Wednesday 22 August 2018

'It's such a tragedy' - tributes paid to 'absolute gentleman' (84) who died after fall in snow

The remote farmhouse home of John Mahoney outside Nurney, Co. Carlow. Picture: Gerry Mooney
The remote farmhouse home of John Mahoney outside Nurney, Co. Carlow. Picture: Gerry Mooney

Ian Begley

An elderly man died just metres from his home after falling in the snow.

John Mahony (84) was heard calling for help on Sunday morning after he slipped near the entrance of his home in the rural village of Nurney, Co Carlow.

It's understood Mr Mahony passed away eight hours after he fell.

The cause of death was cardiac arrest.

A local farmhand told a woman walking her dog heard his cries and immediately alerted emergency services.

“I don’t know what he was doing out of his house, but as he was walking down the lane he must have slipped and couldn't get back up.

“He started calling for help and thankfully a dog walker came to his assistance and called an ambulance.

“I don’t think he was lying out in the snow for very long, but to be honest it wouldn’t have taken very long for the freezing temperatures to cause serious damage,” he said.

Mr Mahony, described as a “perfect gentleman”, was rushed to St Luke’s Hospital, in Co Kilkenny, but was pronounced dead a short time later.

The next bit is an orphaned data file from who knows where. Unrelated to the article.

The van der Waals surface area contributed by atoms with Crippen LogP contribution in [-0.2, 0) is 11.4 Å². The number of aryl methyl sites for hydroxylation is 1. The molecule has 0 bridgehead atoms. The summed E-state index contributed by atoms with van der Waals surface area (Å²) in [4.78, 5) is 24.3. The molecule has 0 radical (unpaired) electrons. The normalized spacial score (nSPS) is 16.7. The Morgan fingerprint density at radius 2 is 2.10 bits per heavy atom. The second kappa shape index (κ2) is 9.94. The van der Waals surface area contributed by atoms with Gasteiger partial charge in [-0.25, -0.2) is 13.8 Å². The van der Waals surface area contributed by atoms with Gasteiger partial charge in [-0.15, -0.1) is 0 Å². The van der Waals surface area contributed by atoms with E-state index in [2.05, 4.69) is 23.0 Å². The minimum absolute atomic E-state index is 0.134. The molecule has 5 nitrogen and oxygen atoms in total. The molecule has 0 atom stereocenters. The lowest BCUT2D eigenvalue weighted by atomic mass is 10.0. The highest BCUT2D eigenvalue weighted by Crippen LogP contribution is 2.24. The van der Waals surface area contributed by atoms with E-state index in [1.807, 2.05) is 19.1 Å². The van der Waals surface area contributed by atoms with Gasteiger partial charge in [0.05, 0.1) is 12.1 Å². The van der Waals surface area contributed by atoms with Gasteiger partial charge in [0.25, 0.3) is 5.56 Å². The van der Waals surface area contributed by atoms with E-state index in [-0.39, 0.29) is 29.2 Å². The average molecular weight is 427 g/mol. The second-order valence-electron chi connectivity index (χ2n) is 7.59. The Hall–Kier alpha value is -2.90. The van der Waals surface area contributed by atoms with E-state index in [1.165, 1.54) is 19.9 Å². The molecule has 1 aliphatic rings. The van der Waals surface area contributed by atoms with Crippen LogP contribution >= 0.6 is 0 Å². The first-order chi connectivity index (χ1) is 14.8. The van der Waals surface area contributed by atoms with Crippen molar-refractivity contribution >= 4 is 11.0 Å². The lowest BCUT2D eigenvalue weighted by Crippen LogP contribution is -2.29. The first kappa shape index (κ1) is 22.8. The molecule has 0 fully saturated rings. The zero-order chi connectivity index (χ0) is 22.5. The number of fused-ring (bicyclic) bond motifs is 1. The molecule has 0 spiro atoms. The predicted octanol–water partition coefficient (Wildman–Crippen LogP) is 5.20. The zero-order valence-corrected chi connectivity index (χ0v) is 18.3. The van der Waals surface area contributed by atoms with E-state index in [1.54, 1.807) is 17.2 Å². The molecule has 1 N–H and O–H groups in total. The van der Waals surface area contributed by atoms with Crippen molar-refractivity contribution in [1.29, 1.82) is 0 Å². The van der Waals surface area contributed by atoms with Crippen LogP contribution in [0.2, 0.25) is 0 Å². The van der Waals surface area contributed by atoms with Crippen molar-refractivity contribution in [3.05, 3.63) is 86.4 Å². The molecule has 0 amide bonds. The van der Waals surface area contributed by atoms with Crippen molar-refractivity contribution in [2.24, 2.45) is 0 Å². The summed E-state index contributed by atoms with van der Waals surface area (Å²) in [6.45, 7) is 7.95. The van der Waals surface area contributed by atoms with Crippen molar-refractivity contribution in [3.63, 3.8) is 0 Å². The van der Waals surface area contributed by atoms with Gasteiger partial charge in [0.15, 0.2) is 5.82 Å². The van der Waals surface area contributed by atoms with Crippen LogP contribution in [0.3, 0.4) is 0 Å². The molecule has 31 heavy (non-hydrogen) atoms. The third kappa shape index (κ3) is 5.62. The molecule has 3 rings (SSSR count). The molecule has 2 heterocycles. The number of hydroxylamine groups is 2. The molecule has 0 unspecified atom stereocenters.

It’s understood the cause of death was cardiac arrest.

A local man, who did not want to be named, explained Nurney has seen excessive snowfall over the past number of days.

“It’s thawing out now, but the roads were very bad during the last few days.

“It’s very sad to hear about John, but I knew him as a lovely man who was very intelligent.”

Mr Mahony will be missed by his nieces and nephews who visited him regularly.

News of Mr Mahony’s death came after Taoiseach Leo Varadkar said he feared people could be found dead in their homes in the aftermath of Storm Emma.

Speaking on ‘Morning Ireland’ on RTÉ Radio 1 yesterday, he said: “That’s my fear. I didn’t intend to cause any undue alarm, but it is a definite possibility in the days ahead as we gain access to homes in some of the areas that have been cut off.”

Carlow councillor Andy Gladney said although Mr Mahony lived alone, he was very well taken care of by his community.

“It’s such a tragedy, but I can confidently say that John was really looked after by his neighbours.

“He had plenty of food in his house and was very well liked – any time he wanted to go out there was always someone happy to give him a lift,” he said.

As news of the tragedy emerged, gardaí renewed their appeal for people to be alert to the needs of others in their community.

“Again we ask the public to please continue to do the good work with checking in on neighbours, particularly the elderly and vulnerable,” said Chief Superintendent Aidan Reid.

The National Emergency Coordination Group (NECG) have been made aware of a number of deaths over recent days, including road traffic accidents, but have not definitively linked any of them to the weather.

Its chairman Sean Hogan said there were “a number of fatalities” everyday, but it was up to gardaí to investigate them as they saw fit.

Irish Independent

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